The impact of trauma isn’t just limited to the sphere of everyday life. They can influence the decisions of investors as well if they have experienced traumatic financial events. We’ve heard about the Depression Generation that was always worried about losing everything they had, not trusting banks and financial markets, and loathe to take on debt. They were understandably scarred by what they experienced and witnessed during those incredibly challenging times. People who lived through the inflation of the 1970s and early 1980s and had to contend with interest rates close to 20% are incredibly fearful of this happening again and for this reason, have terrible difficulty borrowing money via loans other than at fixed rates. Variable rate loans trigger very negative visceral reactions.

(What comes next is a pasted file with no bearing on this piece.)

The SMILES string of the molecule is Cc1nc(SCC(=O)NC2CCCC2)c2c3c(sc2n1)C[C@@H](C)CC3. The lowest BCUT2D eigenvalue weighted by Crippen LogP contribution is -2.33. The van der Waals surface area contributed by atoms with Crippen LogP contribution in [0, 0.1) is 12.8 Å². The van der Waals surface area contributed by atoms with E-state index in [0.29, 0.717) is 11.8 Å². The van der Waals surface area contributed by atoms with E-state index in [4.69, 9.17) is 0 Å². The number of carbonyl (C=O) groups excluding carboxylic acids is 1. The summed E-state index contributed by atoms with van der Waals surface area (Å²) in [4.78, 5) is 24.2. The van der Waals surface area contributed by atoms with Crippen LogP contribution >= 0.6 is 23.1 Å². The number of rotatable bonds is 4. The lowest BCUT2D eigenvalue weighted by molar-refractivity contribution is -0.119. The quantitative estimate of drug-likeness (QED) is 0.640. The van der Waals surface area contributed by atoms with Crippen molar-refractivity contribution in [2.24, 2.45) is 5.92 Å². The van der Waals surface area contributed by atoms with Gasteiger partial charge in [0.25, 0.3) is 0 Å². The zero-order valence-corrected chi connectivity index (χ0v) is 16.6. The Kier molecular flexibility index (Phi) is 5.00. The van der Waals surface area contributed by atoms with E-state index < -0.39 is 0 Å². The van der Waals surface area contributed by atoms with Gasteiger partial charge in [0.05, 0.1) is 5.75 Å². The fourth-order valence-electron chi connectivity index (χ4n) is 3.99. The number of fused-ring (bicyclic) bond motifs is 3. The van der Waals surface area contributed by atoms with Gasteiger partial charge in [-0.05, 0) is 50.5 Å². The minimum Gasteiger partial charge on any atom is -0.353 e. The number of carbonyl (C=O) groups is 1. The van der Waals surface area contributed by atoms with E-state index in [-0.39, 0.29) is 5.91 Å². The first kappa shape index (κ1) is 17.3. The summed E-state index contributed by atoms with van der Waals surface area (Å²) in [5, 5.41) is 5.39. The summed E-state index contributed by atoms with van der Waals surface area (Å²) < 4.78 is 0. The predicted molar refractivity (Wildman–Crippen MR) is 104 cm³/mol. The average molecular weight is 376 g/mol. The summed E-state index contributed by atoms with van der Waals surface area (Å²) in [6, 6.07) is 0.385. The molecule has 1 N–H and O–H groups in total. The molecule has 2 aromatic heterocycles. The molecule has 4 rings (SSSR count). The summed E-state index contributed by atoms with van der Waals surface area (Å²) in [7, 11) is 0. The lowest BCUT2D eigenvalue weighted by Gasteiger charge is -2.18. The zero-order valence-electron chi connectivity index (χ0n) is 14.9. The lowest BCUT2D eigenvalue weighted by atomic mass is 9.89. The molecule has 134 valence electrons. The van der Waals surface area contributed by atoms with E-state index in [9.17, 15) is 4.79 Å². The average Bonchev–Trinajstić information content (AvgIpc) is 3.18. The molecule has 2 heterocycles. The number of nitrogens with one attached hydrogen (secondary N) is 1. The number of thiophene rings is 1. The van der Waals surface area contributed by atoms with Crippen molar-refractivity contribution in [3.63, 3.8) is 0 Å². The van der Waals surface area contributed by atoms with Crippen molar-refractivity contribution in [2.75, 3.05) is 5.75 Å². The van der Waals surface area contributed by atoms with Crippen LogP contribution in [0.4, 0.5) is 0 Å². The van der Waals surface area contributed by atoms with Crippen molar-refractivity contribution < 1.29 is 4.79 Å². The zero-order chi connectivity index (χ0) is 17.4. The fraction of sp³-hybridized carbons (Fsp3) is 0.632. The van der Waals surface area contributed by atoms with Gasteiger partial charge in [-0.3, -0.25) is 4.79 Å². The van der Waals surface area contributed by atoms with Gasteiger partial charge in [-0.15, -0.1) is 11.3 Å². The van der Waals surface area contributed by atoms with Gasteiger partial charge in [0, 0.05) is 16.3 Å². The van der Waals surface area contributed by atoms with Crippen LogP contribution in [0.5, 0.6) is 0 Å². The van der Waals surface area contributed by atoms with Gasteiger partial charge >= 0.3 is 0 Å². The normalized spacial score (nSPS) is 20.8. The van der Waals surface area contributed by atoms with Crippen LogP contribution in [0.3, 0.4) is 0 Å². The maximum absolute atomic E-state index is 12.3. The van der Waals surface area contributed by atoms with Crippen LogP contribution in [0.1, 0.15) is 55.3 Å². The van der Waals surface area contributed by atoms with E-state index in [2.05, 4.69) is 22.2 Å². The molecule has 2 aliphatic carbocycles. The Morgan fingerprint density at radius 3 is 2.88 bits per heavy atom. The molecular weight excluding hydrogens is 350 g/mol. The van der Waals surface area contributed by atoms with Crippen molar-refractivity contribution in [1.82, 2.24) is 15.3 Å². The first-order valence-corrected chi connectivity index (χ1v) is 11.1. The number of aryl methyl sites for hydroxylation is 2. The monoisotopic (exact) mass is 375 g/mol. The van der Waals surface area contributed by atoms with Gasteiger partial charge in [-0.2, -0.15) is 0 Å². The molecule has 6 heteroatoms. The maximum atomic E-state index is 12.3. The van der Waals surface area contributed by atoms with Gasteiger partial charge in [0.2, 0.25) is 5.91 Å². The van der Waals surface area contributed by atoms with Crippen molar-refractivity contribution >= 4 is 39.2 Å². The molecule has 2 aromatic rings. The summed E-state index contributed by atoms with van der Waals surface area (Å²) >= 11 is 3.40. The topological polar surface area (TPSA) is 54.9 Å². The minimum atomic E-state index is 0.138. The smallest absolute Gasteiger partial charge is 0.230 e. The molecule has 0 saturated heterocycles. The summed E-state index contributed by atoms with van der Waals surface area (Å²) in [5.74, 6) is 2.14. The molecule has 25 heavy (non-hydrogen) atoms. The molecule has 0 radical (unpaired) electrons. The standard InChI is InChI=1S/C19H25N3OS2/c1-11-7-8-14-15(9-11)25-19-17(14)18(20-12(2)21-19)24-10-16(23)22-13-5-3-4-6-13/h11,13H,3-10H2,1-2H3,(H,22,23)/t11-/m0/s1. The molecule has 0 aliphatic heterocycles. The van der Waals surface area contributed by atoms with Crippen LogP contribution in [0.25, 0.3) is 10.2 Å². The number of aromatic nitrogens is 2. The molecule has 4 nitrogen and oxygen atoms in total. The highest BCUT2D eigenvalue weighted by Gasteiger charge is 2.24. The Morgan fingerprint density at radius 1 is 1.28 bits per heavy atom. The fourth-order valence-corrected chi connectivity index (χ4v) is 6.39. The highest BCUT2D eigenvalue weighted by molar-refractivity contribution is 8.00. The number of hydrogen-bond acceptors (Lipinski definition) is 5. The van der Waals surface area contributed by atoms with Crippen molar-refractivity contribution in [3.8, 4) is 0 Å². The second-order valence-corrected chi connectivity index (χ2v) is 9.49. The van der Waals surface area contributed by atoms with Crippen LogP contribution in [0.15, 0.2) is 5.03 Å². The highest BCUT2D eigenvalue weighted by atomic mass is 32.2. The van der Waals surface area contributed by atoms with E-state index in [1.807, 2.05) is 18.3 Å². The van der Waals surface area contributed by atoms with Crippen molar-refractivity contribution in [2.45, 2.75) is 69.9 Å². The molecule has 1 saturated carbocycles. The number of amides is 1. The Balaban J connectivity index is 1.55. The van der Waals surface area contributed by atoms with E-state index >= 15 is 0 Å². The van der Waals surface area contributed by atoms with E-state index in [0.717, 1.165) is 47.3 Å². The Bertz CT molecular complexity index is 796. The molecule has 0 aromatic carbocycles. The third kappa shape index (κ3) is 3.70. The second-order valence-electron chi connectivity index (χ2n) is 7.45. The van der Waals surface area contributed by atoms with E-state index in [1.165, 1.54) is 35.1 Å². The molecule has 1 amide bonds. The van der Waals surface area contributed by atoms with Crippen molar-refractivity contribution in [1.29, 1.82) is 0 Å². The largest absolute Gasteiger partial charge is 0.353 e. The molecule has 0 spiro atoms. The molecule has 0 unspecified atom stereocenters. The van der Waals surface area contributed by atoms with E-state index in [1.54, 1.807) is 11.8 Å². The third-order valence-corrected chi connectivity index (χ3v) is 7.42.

Interestingly, my trauma is the opposite. We were caught with fixed-rate loans at high-interest rates (that we thought were low when the loans were originated) and couldn’t refinance them or sell the properties when rates dropped substantially because of huge pre-payment penalties. Thus, I have a very negative, visceral reaction to using fixed rate loans. I feel like I’m a prisoner that has lost control over my destiny and freedom to the lender because these loans are very costly to exit from early. Variable rate loans, on the other hand, are my nirvana, where I feel so serene and calm knowing that we can generate substantially higher cash flows in the early years versus fixed-rate loans and can exit the investment with minimal cost if we think this is the right thing to do. I do what I can to be open to having people challenge me with regard to my love affair with variable rate loans because, as it’s been said, “love is blind.” I owe it to our investors to make sure that my trauma is not ruling my decision making versus having it been integrated into my psyche so that my choices are being made in a much more healthy manner.